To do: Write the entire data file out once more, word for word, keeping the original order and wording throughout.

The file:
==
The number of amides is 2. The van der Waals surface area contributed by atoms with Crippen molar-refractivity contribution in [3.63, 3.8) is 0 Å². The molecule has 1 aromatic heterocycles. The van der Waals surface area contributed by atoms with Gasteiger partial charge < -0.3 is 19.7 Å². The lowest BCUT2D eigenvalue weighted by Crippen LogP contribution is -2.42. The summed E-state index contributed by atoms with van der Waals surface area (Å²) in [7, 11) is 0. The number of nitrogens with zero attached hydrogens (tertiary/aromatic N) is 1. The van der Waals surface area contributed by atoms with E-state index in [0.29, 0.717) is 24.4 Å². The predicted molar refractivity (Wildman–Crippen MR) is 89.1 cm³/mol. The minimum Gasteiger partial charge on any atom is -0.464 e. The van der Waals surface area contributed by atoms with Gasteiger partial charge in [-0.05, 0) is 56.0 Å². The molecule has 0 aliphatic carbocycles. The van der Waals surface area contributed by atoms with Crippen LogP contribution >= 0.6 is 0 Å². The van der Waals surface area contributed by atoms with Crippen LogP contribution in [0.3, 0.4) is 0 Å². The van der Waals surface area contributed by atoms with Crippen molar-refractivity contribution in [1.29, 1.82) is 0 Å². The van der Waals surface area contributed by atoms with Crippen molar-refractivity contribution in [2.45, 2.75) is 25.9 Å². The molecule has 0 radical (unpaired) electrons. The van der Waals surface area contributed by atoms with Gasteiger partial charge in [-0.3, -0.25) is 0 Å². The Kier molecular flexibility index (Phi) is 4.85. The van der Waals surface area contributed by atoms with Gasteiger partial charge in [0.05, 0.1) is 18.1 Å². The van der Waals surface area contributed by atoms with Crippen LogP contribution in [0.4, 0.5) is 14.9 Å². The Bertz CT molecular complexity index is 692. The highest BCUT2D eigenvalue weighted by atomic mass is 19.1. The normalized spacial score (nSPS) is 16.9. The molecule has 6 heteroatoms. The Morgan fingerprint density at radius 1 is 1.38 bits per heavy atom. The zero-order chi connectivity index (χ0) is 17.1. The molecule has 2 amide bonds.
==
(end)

The number of amides is 2. The van der Waals surface area contributed by atoms with Crippen molar-refractivity contribution in [3.63, 3.8) is 0 Å². The molecule has 1 aromatic heterocycles. The van der Waals surface area contributed by atoms with Gasteiger partial charge < -0.3 is 19.7 Å². The lowest BCUT2D eigenvalue weighted by Crippen LogP contribution is -2.42. The summed E-state index contributed by atoms with van der Waals surface area (Å²) in [7, 11) is 0. The number of nitrogens with zero attached hydrogens (tertiary/aromatic N) is 1. The van der Waals surface area contributed by atoms with E-state index in [0.29, 0.717) is 24.4 Å². The predicted molar refractivity (Wildman–Crippen MR) is 89.1 cm³/mol. The minimum Gasteiger partial charge on any atom is -0.464 e. The van der Waals surface area contributed by atoms with Gasteiger partial charge in [-0.05, 0) is 56.0 Å². The molecule has 0 aliphatic carbocycles. The van der Waals surface area contributed by atoms with Crippen LogP contribution >= 0.6 is 0 Å². The van der Waals surface area contributed by atoms with Crippen LogP contribution in [0.3, 0.4) is 0 Å². The van der Waals surface area contributed by atoms with Crippen molar-refractivity contribution in [1.29, 1.82) is 0 Å². The van der Waals surface area contributed by atoms with Crippen molar-refractivity contribution in [2.45, 2.75) is 25.9 Å². The molecule has 0 radical (unpaired) electrons. The van der Waals surface area contributed by atoms with Gasteiger partial charge in [-0.3, -0.25) is 0 Å². The Kier molecular flexibility index (Phi) is 4.85. The van der Waals surface area contributed by atoms with Gasteiger partial charge in [0.05, 0.1) is 18.1 Å². The van der Waals surface area contributed by atoms with Crippen LogP contribution in [0.4, 0.5) is 14.9 Å². The Bertz CT molecular complexity index is 692. The highest BCUT2D eigenvalue weighted by atomic mass is 19.1. The normalized spacial score (nSPS) is 16.9. The molecule has 6 heteroatoms. The Morgan fingerprint density at radius 1 is 1.38 bits per heavy atom. The zero-order chi connectivity index (χ0) is 17.1. The molecule has 2 amide bonds.